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Thursday, April 7, 2016

Watsonville Junction Spurs

The freight yard that formed just south of the town of Pajaro along the Monterey County side of the Pajaro River became over time a major hub for local freight shippers. The Santa Cruz Railroad built its original narrow-gauged switching yard at this site around 1873, but unfortunately no maps or photographs of the yard exist from this time. Indeed, the first available map of the yard does not appear until 1892 in a Sanborn Fire Insurance map. This is nine after the Santa Cruz Railroad tracks were standard-gauged and eleven since the Southern Pacific took over the fledgling company. In those early years, there was no wye or turntable at the yard, meaning that all rail traffic coming from Santa Cruz County headed toward San Francisco or was switched at the small yard. From the mid-1880s, the Loma Prieta Milling & Lumber Company (later just Loma Prieta Lumber Company) installed a large lumber yard directly in the middle of the yard. Their planning mill sat on the eastern end while the stack of lumber ran along two spurs that headed eastbound, flanking the Santa Cruz Branch mainline. The Loma Prieta yard relocated to Beach Road in Watsonville in the late 1890s and the Southern Pacific completed the wye that had been left undone two decades earlier. No other businesses moved into the centre of the yard again. Over time, the number of sidings and spurs grew drastically, with nine mainline and siding tracks in 1920 reaching a maximum extent of sixteen parallel tracks in 1973. Only one business appears to have operated within these yard limits by 1973: Watkins, which sat on the west side beside Salinas Road near the last site of the Watsonville Junction passenger depot.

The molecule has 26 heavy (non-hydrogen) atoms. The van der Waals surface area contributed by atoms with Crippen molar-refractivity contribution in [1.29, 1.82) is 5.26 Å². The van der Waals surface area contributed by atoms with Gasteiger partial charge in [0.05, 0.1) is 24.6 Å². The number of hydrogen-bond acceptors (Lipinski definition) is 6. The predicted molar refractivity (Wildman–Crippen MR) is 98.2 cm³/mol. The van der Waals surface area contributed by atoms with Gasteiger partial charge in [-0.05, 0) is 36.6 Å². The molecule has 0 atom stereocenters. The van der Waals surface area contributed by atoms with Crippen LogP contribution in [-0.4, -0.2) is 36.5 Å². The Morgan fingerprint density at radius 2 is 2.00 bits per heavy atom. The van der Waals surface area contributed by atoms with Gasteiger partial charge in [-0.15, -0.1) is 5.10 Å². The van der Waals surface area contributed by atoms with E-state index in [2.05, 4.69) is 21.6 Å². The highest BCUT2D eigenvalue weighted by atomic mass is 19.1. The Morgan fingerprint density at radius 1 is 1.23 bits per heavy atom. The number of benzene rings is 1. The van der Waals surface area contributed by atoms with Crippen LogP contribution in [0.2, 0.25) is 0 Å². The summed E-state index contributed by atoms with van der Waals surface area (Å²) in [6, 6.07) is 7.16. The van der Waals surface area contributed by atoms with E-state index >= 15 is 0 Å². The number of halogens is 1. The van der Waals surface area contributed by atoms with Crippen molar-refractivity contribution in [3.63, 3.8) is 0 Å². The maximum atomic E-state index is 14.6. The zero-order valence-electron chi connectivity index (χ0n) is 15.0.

Jackson and Besse & Sill grain warehouses between Railroad Ave and the freight yard, 1892. [UCSC Digital Collections]
Further to the east, beyond the merger of the tracks, two patrons known only as Jackson's grain warehouse and Besse & Sill's grain warehouse and potato bin (leased by the Southern Pacific) occupied space beyond the passenger and freight depots in 1892. The track that ran to the northern lumber spur ran directly in front of these structures, while two more tracks, which merged to form the Coast Division mainline, paralleled that spur track. These all occupied what is today the stretch of Railroad Avenue between Kents Court and Waters Lane. By 1902, Henry E. West used both structures as grain warehouses, with the potato bin now a produce bin (still leased from SP). By 1911, both of these would be taken over by Southern Pacific for storage purposes and they were demolished in the mid-1910s when the yard was expanded. This business has since disappeared, although the track remains in place.